Elise Young is excited to be graduating this morning in Montana State University's fall commencement ceremony, having finished college in just 3 ½ years.
“It kind of hit me today – it is really a big accomplishment,” Young said Thursday. “I'm kind of finishing one chapter in my life and starting another.”
Young is one of more than 1,100 students receiving degrees in today's ceremony in the Brick Breeden Fieldhouse.
Young and classmates Jacob Leckie, Yida Fang and Bronwyn Rolph are among 18 graduates receiving Honors College degrees, in addition to degrees in their regular college majors.
This is the first graduating class for the Honors College, which the Montana Board of Regents recently elevated from a program to a college.
“I'm very happy I chose MSU,” said Young, 21. She majored in animal science and is applying to veterinary programs. “I've loved animals my whole life.”
At MSU she got experience doing surgery on live mice, an experience she doubts she would have had at other colleges. She took liver samples as part of a study of how adult stem cells allow the body to regenerate. Paper clips served as retractors in the mouse surgeries.
“I've gotten really good at it — 95 percent recovered,” she said.
Young grew up eight hours north in Calgary, Alberta, but her family often came to Bozeman to spend holidays with the family of Greg Young, MSU music department interim director. MSU has seemed like “a second home,” she said.
Leckie, 25, born in Billings, is graduating in mechanical engineering with a minor in aerospace. After MSU he is going into the Marines, having attended Officer Candidates School in Virginia the past two summers.
“I wanted to serve my country,” Leckie said. “I believe what we have here is not free and somebody's got to pay for it. It's a wonderful nation.”
The honors program was a challenge, he said. It not only required extra class work, but also more writing and using more of the imaginative, rather than logical, part of his brain.
“Honors really makes you think about what you know and what you believe,” Leckie said. “It was a very cool experience.”
He took an honors class in mentoring gifted students in local public schools – kids so smart they are often bored in class. He enjoyed it so much, he took the class six semesters. He worked with fourth- to sixth-graders interested in math and science, and had fun making catapults and potato cannons with them.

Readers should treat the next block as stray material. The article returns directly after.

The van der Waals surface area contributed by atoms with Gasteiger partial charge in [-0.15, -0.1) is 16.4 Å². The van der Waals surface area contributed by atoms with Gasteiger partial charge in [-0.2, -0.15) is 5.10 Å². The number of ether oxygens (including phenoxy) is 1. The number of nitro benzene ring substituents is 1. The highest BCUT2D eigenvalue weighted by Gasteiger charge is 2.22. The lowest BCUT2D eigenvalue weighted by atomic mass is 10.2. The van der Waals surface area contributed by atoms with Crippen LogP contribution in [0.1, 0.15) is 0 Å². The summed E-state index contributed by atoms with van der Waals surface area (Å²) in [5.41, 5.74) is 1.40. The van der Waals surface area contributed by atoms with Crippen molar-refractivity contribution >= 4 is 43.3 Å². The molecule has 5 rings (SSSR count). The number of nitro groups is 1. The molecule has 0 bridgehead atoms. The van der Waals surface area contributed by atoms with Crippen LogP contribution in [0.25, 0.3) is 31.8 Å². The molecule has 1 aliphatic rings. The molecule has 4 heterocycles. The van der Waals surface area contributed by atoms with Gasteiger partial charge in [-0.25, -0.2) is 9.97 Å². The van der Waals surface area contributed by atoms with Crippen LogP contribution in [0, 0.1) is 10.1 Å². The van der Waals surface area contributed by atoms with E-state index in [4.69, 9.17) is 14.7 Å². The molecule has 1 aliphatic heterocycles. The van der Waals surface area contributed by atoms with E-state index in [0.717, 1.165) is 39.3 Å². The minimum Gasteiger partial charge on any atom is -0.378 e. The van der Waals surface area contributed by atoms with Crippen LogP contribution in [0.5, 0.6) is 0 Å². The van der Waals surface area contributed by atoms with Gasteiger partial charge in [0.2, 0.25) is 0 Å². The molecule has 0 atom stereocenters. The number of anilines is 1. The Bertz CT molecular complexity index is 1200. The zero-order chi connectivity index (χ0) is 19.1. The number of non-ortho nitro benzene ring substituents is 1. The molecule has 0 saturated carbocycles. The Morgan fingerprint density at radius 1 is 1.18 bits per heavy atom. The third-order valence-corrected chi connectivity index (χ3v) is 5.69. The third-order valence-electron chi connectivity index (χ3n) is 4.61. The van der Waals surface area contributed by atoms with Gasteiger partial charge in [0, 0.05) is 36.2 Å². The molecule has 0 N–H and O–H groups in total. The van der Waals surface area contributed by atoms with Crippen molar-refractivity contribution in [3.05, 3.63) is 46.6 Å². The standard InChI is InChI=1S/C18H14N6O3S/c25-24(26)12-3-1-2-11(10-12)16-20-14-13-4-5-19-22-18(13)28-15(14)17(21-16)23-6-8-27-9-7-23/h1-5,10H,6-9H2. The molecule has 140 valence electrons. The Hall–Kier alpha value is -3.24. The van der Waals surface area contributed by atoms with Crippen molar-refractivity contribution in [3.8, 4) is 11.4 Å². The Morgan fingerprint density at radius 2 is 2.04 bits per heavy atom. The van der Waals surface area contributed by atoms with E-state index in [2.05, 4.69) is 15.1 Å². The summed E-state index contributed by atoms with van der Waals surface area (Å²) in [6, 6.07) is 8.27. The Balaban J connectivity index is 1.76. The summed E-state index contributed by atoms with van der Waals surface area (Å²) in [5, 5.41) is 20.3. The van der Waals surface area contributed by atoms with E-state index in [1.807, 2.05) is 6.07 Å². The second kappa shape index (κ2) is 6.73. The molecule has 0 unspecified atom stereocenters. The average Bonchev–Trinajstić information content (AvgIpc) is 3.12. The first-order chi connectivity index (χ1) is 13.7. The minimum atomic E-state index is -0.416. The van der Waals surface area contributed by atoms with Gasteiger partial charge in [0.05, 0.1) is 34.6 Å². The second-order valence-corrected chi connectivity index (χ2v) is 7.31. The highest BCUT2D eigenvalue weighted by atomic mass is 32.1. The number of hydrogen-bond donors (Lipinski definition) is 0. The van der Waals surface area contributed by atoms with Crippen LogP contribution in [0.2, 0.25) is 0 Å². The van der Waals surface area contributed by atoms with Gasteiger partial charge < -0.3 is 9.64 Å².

Graduating feels great, Leckie said. “I've been here 5 ½ years. I'm ready to get out and get started.”
Fang, 23, who grew up in a city of 7 million people south of Beijing, came to Montana at age 16. He joked that his mother kicked him out of the house. Actually, he said, “Mom wanted me to pursue a better education, and knowing a different culture and English would be good for my future career.”
When Fang first arrived in Seeley Lake, he spoke almost no English. A bright, hard-working student, he learned the language and graduated from high school in Queens, New York City. He chose MSU because a high school teacher told him it has a good engineering program and he was offered a scholarship.
At MSU he enjoyed the Honors College's small classes and doing research at the Western Transportation Institute. He also enjoyed learning to fly fish with his roommates, camping in Glacier National Park and visiting Yellowstone National Park.
“My personal philosophy is, ‘Just be happy,'” he said.
Now Fang is planning to go to the University of Illinois to earn a master's degree in environmental engineering. Perhaps someday he'll work on cleaning up China's air pollution. He said he's excited to graduate “but also sad to leave Bozeman.”
Rolph, 23, was chosen to give the student address at the Honors College celebration Thursday night. In addition to earning degrees in civil engineering, French and Honors, she also served for one year as president of MSU's award-winning student chapter of Engineers Without Borders.
“It was cool to work on something with a lot of young people,” she said.
EWB sent student travelers to Kenya to work on installing clean water wells and latrines at poor village schools. Rolph stayed in Bozeman to serve as chief troubleshooter, helping to find answers when problems arose in Kenya.
Rolph also traveled to Morocco twice with her French professor and did a service-learning project. She taught a computer workshop in a village that had just connected to the Internet. It was a great opportunity to learn about another culture, she said.
She grew up in Seattle and said MSU was “definitely” a good choice. She loved the upper-level Honors seminars and being part of a small community within MSU.
“I'm really grateful MSU tries to be accessible and affordable,” Rolph said. After 5 ½ years, she's excited to graduate. “I'm very ready to do something different.”
Gail Schontzler can be reached at email@example.com or 582-2633.